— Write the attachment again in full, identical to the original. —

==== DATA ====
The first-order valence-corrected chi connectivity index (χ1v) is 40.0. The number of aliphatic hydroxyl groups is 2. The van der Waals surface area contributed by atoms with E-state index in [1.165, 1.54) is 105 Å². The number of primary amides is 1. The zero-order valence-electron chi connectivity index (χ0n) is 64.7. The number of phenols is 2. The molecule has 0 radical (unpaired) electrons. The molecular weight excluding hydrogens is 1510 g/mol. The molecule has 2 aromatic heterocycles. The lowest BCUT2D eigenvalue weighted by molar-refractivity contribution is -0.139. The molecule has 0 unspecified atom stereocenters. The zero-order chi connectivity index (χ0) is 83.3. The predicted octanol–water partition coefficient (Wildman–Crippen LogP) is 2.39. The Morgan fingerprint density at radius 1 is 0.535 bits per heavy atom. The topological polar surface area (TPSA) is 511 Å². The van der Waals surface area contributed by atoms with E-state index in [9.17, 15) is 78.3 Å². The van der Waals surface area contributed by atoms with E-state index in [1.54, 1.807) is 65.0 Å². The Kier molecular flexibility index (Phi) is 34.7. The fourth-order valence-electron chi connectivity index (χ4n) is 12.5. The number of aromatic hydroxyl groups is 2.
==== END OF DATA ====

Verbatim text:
The first-order valence-corrected chi connectivity index (χ1v) is 40.0. The number of aliphatic hydroxyl groups is 2. The van der Waals surface area contributed by atoms with E-state index in [1.165, 1.54) is 105 Å². The number of primary amides is 1. The zero-order valence-electron chi connectivity index (χ0n) is 64.7. The number of phenols is 2. The molecule has 0 radical (unpaired) electrons. The molecular weight excluding hydrogens is 1510 g/mol. The molecule has 2 aromatic heterocycles. The lowest BCUT2D eigenvalue weighted by molar-refractivity contribution is -0.139. The molecule has 0 unspecified atom stereocenters. The zero-order chi connectivity index (χ0) is 83.3. The predicted octanol–water partition coefficient (Wildman–Crippen LogP) is 2.39. The Morgan fingerprint density at radius 1 is 0.535 bits per heavy atom. The topological polar surface area (TPSA) is 511 Å². The van der Waals surface area contributed by atoms with E-state index in [9.17, 15) is 78.3 Å². The van der Waals surface area contributed by atoms with E-state index in [1.54, 1.807) is 65.0 Å². The Kier molecular flexibility index (Phi) is 34.7. The fourth-order valence-electron chi connectivity index (χ4n) is 12.5. The number of aromatic hydroxyl groups is 2.